Healthy Livestock, Healthy Households

Uganda has an ancient and rich culture of animal agriculture. Smallholders and pastoralists take great pride in their animals, since animals equal security. Livestock keepers need close ties with their animals to feed and care for them, but these close ties can make disease transmission easier between the animals and between animals and their keepers.

With private partners and a USAID Farmer-to-Farmer grant we are implementing regional trainings to teach smallholders to recognize signs of disease and report them to their District Veterinarian so steps can be taken to control disease before an epidemic occurs.

Our Approach

Early detection is key. Funded by private partners and a USAID Farmer-to-Farmer grant, we will be teaching smallholders to recognize signs of disease before an epidemic occurs. To achieve the scale necessary to create lasting impact, students and faculty from the nearest university will be providing support as interpreters. People in direct contact with the animals will be given the tools and training they need to detect warning signs, and to elicit support from district veterinarians when needed.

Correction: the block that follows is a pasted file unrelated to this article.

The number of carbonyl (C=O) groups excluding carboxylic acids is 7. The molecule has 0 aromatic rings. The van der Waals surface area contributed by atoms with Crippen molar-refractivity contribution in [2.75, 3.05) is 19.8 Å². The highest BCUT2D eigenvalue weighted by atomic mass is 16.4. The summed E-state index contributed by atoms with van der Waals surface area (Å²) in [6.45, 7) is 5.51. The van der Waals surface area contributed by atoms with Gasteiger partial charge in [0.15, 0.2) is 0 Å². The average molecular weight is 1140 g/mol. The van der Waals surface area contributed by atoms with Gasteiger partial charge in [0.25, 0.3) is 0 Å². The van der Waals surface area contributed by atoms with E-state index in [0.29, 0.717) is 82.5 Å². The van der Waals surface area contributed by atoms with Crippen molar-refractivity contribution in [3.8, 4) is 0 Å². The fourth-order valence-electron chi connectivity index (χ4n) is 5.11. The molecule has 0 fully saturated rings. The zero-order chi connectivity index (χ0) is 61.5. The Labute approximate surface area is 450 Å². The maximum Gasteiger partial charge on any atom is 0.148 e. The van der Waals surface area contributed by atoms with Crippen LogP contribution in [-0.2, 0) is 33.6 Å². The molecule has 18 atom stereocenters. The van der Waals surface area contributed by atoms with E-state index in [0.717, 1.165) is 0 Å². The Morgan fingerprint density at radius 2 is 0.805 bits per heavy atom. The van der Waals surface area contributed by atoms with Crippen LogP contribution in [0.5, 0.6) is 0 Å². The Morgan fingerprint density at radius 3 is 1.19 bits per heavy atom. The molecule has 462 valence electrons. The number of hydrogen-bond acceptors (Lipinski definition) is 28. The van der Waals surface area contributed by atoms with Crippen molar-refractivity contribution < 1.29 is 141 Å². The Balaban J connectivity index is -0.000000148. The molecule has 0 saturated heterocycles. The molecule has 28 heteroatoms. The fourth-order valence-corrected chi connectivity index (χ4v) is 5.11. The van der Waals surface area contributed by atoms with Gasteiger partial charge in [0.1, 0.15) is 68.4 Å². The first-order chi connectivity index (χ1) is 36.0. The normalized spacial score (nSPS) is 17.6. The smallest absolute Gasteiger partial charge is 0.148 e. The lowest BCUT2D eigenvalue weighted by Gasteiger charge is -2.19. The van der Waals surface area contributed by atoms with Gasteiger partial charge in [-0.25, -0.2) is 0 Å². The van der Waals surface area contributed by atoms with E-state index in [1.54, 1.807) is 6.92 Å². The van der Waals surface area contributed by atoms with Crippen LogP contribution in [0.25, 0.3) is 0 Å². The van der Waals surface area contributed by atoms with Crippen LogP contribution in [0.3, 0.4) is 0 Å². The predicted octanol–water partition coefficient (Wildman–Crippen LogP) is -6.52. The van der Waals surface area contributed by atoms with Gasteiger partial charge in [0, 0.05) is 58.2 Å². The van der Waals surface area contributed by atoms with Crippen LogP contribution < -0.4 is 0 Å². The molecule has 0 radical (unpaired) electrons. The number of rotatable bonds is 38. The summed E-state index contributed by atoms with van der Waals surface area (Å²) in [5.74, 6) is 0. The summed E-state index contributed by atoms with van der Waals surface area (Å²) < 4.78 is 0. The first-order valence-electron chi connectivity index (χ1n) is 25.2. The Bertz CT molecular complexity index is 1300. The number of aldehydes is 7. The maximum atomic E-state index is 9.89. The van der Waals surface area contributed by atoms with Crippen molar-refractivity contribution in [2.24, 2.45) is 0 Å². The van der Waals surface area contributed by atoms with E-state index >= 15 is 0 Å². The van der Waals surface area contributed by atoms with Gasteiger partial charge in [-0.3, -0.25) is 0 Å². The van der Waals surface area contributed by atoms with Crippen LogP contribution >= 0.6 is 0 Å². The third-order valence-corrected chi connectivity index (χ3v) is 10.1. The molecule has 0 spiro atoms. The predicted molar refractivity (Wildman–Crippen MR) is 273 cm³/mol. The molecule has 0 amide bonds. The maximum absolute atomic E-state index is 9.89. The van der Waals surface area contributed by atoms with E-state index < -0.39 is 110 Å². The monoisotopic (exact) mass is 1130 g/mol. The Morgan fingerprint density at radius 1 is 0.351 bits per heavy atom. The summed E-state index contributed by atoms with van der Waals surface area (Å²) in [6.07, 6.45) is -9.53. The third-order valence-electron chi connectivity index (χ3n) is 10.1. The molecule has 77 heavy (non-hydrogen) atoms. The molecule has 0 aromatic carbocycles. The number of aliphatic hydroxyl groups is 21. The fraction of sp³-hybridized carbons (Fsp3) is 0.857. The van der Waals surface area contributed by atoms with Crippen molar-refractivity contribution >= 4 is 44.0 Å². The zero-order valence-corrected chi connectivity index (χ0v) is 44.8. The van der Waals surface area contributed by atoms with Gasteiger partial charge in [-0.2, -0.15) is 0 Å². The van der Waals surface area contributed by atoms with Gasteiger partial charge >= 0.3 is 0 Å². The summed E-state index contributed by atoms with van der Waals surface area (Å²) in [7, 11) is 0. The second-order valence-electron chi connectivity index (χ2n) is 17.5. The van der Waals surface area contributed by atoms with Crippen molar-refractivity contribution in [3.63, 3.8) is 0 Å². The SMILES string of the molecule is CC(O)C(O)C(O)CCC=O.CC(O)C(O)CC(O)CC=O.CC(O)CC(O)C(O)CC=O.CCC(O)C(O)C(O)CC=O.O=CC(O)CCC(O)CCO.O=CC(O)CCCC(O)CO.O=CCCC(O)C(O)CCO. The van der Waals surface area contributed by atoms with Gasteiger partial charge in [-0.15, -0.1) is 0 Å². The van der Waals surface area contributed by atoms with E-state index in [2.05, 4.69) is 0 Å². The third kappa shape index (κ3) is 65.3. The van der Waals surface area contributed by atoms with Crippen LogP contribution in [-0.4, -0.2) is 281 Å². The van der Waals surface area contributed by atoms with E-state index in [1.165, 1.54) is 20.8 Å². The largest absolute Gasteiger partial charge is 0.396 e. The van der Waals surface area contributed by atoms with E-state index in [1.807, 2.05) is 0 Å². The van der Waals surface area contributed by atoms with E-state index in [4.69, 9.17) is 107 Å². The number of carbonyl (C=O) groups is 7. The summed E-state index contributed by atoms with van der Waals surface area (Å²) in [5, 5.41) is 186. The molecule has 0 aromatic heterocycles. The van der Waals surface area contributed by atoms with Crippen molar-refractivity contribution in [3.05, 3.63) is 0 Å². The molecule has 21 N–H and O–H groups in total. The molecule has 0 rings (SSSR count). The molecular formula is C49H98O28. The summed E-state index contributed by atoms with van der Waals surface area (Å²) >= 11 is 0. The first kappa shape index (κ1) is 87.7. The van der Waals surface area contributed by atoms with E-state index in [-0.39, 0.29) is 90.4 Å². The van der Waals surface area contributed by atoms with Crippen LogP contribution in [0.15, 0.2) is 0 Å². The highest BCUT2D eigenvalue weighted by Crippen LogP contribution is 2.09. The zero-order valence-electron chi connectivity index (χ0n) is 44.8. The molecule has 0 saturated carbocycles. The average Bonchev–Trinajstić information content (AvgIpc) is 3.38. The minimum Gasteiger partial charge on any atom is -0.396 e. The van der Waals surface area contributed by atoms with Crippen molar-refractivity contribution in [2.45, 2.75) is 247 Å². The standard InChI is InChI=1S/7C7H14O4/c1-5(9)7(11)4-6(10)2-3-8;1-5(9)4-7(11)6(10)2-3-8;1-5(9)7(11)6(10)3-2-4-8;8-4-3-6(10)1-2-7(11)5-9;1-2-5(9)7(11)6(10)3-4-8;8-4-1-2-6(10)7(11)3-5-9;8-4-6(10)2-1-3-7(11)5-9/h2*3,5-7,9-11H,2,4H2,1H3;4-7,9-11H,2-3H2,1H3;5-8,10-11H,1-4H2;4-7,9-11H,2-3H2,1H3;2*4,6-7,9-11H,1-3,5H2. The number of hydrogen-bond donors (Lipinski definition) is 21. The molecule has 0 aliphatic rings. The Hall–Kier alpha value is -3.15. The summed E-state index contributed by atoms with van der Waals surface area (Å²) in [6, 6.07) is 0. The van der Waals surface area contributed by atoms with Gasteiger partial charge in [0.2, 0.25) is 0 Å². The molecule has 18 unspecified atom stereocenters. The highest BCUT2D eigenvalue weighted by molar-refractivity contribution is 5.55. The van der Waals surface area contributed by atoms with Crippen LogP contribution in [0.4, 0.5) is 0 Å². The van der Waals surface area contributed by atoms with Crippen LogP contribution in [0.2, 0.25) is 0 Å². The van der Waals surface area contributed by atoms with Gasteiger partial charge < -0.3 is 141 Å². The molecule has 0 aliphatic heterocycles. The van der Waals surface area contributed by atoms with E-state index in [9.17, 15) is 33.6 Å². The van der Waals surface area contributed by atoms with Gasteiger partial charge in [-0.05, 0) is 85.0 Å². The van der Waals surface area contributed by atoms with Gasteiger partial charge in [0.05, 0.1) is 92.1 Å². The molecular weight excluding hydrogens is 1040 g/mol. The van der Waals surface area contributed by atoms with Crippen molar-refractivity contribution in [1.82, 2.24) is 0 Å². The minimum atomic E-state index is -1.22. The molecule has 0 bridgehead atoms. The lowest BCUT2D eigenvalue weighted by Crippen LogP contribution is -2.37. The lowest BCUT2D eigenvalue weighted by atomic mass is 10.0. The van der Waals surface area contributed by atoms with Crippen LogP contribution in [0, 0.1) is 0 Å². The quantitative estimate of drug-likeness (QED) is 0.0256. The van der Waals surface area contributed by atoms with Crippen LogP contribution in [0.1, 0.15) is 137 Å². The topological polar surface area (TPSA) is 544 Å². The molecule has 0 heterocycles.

We have conducted preliminary household testing using point of care diagnostic tools to determine the level of disease transmission between livestock and their households. We are evaluating a cellscope that can be connected to an iPad, used to take pictures of blood samples that can then be sent to a regional or national lab for diagnosis. We are also working with private partners to evaluate the use of cloud-based disease reporting and remote diagnostics to support control efforts at the community and national level.

By teaching smallholders to recognize signs of disease and by using small on-site diagnostic tools we can cut down on the time it takes from diagnosis to treatment and the transmission of disease from animal to animal and from livestock to people.



VWB Volunteers


Volunteer Days In Country


People Trained


Households Affected

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